I began the novel expecting to read something like High Fidelity or Love is A Mixed Tape or even Almost Famous.  I opened the novel feeling relaxed, feeling laid back, anticipating that this will be a light reading, which was a foolish stance at that time. As the pages went on, I delved into a narrative far different from what I initially thought.  This may sound like a cop out, but the thing is, I love every damn section of the narrative. I like its Proustian vibe, on how it tries to tackle the subject of time, memory, its intertwined relationship and the effect brought on by its passing. I like it even more that the basic idea of an exploration was inspired by, of all things, an Elvis Costello song. I love how rock music plays a dominant role in the piece, how the power of this art form actually becomes an essential element in the assembly of one’s life and the structural integrity of a whole community, how one song can transcend its form of being a mere vehicle for entertainment and enjoyment and become a drive force that connects human beings to one another. I love the gimmicks, the so –called literary devices employed in the writing of the novel, how it resists labels and the concept of a genre, as the readers are never  made aware if the text is a novel, a collection of short stories, or a collection of interlocking short stories (From a bookselling and publishing point-of-view, Amazon lists the hardcover edition of this book as a short story collection, while the trade paperback edition is listed under novels, while in the Random House catalog, it’s under short story collections, even is the front cover of the book says it’s a novel). I like the sheer Bakhtinian feel of the novel, the multiplicity of voices (literally and literarily), the abundance of forms used, the constant shift from one decade to the other, to this place and that, to this character and another, and I love how there is no real structure to this seemingly endless shifting, embodying the chaos of their lives, and the pandemonium of the reader’s life. And damn, there’s a short story made entirely of PowerPoint slides, a short narrative focusing on the pauses of several great rock songs, told by Sasha’s daughter. What is the most gimmicky of the entire collection, also turns out the best, as it not only gives us a staggering amount of freshness, it’s also fun, enjoyable and slightly poignant as it tries to delves into the relationship of the family by using pie-charts, bar graphs and statistics.  The characters are instantly relatable and sympathetic. The structuring of the narrative is amazing. The points of view chosen, appropriate. Each detail is exact and precise. For me, the novel can do no wrong. It is perfect, so perfect that I’m starting wonder if what I’m saying is right, or I’m just saying this for the sole reason that this is the kind of novel I have always wanted to write.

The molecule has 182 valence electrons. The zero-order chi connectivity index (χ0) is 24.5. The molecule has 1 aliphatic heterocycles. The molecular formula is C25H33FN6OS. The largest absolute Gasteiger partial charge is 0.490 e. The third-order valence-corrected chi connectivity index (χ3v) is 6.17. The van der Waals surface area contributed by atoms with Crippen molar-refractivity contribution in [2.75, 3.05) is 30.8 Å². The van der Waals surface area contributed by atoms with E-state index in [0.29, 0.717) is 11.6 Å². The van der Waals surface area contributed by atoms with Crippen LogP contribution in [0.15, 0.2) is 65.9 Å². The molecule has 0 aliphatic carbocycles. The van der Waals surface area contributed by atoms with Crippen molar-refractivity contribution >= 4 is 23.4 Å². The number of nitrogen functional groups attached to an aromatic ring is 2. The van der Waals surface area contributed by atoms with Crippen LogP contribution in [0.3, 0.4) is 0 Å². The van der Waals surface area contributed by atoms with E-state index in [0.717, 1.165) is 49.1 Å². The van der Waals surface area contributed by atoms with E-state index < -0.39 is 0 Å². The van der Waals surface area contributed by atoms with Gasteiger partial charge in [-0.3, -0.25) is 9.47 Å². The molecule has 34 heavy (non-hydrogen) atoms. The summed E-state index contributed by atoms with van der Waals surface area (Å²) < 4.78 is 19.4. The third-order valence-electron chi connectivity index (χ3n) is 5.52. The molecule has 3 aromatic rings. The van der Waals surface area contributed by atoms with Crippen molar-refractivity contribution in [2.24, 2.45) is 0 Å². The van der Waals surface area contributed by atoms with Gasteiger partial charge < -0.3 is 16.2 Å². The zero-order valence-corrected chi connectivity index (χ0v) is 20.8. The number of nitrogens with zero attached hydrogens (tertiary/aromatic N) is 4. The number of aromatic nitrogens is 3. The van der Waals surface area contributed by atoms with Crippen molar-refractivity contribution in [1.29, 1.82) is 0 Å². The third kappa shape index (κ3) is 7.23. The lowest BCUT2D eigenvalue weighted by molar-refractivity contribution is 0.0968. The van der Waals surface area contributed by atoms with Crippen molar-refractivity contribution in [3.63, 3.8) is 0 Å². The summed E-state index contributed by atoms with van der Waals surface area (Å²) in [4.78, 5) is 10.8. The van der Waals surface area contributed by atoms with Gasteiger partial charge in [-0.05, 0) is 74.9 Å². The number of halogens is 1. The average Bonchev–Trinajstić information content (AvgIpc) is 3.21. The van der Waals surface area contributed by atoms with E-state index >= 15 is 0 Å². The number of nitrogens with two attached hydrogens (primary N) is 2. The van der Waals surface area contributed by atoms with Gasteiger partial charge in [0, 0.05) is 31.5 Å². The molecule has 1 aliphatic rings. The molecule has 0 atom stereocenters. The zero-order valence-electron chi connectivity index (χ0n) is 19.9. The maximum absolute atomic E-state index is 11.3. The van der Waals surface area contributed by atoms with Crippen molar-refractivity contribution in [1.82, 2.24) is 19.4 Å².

Obviously, my biases have yet again taken over me. And I’ve only had my way with the novel once, so, following Nabokov’s paradigm for reading, I have barely touched what the novel really is. Months from now, I will go back to Egan’s work, and I might have a different opinion on the text, on those that I am in completely in adoration of. I might have my qualms about its structure, about how little time was given to a particular character, or about how the balance of the narrative(s) is just off. I may say shit about the whole PowerPoint narrative. Things could go awry and that much is true. But right now, at this very moment, I am completely in love with the book, something which I have not experienced for quite a while in my reading life.

*The book was sent to me by the generous people over at Random House, and will be available in Powerbooks after Holy Week.